Closure of commercial services at Echo Bay sign of the times

Welcome to Echo Bay Marina, your Nevada gateway to the northern reaches of Lake Mead. The marina offers boat rentals, marina services, as well as RV sites with hookups and boat storage facilities.”

That friendly welcome is the opening paragraph on the Echo Bay Marina website, but by month’s end that statement no longer will be completely true. It seems the country’s ongoing economic woes and lingering drought conditions in the Southwest are about to claim another victim in Southern Nevada, the second to fall in the Overton Arm of Lake Mead.

Beginning Feb. 1, boaters and anglers no longer will find commercial services of any kind at Echo Bay Marina. Its fueling stations (land- and water-based), 365 boat slips, dry-dock storage, boat rentals, trailer village, RV park and boat repair shop will be closed. The restaurant and motel already were closed in 2010 at the request of Forever Resorts, the concessionaire that has managed Echo Bay for the past three years.

According to the National Park Service, which oversees the concessions within the Lake Mead National Recreation Area, Forever Resorts chose not to continue as the concessionaire at Echo Bay. And though the Park Service issued a prospectus seeking applications for the concession, none was submitted, something Park Superintendent Bill Dickinson called unfortunate.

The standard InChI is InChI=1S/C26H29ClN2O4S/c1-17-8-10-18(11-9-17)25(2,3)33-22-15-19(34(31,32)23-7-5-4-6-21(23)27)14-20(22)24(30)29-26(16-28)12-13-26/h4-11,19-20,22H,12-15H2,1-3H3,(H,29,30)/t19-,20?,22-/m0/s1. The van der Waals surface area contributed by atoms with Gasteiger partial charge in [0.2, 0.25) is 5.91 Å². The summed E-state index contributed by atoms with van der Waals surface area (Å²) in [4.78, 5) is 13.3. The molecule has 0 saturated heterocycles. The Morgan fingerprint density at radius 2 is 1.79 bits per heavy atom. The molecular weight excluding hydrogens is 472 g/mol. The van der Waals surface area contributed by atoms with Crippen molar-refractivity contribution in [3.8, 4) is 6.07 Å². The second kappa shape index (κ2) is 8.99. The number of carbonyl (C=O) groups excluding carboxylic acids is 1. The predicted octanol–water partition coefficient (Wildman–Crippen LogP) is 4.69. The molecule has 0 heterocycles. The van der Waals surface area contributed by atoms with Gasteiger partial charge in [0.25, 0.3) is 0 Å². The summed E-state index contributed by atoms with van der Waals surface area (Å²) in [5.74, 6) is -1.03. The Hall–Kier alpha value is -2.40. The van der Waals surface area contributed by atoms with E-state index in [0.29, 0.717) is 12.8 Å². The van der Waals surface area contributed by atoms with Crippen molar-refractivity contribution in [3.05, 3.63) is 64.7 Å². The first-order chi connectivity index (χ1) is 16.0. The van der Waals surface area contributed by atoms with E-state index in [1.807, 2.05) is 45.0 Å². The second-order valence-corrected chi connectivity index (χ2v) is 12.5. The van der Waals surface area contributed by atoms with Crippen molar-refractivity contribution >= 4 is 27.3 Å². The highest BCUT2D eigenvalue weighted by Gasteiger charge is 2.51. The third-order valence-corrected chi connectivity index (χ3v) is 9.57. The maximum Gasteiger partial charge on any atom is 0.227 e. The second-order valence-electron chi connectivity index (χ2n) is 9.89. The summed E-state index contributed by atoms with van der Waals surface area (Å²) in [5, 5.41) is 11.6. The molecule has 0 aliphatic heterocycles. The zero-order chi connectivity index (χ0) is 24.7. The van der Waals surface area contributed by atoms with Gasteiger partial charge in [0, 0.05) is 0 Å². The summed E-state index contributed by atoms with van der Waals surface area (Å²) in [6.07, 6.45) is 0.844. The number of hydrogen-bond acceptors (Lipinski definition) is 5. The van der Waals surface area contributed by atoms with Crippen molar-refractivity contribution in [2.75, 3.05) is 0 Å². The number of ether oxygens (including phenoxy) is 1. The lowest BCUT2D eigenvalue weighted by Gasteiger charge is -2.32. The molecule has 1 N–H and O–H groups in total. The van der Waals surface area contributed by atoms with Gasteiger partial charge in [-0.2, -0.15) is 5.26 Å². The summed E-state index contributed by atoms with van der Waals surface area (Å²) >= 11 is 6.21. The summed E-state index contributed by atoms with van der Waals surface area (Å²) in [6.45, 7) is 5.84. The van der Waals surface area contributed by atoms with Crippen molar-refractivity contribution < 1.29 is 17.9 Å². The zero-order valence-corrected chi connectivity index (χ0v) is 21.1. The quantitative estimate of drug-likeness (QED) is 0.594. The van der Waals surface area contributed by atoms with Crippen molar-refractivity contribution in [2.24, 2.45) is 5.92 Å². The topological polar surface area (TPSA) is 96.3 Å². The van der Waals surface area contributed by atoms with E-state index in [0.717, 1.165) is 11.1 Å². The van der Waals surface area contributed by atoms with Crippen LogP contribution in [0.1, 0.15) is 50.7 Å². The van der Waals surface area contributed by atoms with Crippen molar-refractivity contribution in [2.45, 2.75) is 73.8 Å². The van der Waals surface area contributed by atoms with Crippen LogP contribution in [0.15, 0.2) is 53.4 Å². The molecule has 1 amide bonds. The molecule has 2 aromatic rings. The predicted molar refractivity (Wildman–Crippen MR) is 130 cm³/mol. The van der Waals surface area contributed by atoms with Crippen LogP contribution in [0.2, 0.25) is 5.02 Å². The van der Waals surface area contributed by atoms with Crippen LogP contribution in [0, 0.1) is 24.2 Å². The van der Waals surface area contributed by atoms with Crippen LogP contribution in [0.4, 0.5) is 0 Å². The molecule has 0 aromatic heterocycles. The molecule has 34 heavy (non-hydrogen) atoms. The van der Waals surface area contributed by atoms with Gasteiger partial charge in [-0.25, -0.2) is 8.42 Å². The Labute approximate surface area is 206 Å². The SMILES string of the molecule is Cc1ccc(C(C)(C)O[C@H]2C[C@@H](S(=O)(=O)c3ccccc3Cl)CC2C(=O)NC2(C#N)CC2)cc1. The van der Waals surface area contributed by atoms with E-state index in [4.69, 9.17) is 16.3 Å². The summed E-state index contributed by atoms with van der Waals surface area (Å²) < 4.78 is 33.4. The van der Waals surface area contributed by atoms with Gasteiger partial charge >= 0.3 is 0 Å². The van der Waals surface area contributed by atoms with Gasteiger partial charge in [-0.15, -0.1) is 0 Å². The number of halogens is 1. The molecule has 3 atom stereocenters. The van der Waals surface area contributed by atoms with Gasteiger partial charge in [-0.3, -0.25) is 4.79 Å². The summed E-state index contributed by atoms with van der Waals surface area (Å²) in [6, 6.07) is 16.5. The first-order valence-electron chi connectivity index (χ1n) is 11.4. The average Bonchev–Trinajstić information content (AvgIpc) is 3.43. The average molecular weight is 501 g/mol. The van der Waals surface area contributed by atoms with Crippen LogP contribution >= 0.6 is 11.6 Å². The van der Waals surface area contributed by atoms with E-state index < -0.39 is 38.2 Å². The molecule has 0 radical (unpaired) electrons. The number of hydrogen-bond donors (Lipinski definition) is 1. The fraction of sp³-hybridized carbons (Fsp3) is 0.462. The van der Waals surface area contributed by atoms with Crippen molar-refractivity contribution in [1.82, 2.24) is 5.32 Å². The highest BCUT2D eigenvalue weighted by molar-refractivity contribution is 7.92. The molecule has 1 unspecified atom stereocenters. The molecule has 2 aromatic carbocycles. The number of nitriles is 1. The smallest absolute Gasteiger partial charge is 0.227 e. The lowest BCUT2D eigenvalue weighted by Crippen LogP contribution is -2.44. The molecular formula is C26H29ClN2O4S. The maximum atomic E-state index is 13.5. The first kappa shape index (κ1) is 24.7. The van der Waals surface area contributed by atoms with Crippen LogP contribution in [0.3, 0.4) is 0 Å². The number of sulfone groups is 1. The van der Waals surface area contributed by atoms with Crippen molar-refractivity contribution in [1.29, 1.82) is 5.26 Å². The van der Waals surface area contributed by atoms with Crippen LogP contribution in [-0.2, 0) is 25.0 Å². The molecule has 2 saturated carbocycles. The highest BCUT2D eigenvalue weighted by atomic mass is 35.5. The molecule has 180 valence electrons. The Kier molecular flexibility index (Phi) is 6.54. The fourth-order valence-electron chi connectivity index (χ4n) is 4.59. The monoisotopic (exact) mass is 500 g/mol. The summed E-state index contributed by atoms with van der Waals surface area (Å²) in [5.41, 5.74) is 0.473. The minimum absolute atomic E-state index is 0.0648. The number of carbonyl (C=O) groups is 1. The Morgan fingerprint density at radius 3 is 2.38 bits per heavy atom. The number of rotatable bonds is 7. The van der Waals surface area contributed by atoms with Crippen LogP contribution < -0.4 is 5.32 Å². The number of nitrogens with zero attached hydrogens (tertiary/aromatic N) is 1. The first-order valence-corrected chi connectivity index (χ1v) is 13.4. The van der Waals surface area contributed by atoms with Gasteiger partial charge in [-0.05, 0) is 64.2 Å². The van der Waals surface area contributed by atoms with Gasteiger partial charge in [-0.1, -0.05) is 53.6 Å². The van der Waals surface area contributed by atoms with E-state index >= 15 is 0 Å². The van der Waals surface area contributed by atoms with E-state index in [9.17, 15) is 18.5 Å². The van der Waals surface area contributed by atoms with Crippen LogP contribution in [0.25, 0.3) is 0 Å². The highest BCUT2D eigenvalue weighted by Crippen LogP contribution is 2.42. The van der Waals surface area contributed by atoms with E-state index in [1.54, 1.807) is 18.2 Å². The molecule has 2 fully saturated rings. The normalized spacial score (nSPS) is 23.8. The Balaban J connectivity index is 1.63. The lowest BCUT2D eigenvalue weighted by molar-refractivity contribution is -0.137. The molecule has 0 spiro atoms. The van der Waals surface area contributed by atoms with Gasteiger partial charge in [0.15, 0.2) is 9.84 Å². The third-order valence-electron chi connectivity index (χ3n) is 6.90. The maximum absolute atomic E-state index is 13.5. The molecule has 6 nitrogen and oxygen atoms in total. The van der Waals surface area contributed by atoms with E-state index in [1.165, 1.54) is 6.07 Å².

“We have invested millions of dollars to improve the northern area of the park because we are committed to ensuring our visitors who access Lake Mead within the Overton Arm have a quality experience,” he said.

At one time, two full-service marinas were in the Overton Arm, Echo Bay and Overton Beach. Dropping water levels in Lake Mead forced the closure of commercial operations at Overton Beach in early 2007, and eventually the launch ramp was shut down as well. That left Echo Bay as the Overton Arm’s lone marina, the site of its only functioning launch ramp. Now the nearest on-the-water services will be at Temple Bar located above the Virgin Basin and Callville Bay in the Boulder Basin.

That has Dickinson concerned. “It’s important that people know their boats’ limits before setting out on the water,” he said. “They need to be more cognizant of how far they can travel and safely return before running out of fuel.”

Dickinson has a valid point. Because of the remote nature of Lake Mead’s upper basins, boaters who visit the area will need to be more aware than ever of their vessels’ capabilities and their gas consumption. They can’t be like one gentleman I met in my game warden days. He had run out of gas on his way back to the marina and couldn’t understand why. When he explained that he had gone as far as he could on six gallons of gas while keeping five gallons for the return trip, that cleared things up.

The good news for boaters, anglers and campers is that all noncommercial services still will be available at Echo Bay.

“The launch ramp, campgrounds, picnic areas, restrooms, fish cleaning station and RV dump station are operated by the National Park Service, and they will continue to be open to the public at Echo Bay after the current (concession) contract expires Jan. 31,” said Christie Vanover, public affairs officer for the National Park Service.

Freelance writer Doug Nielsen is a conservation educator for the Nevada Department of Wildlife. His “In the Outdoors” column, published Thursday in the Las Vegas Review-Journal, is not affiliated with or endorsed by the NDOW. Any opinions he states in his column are his own. He can be reached at

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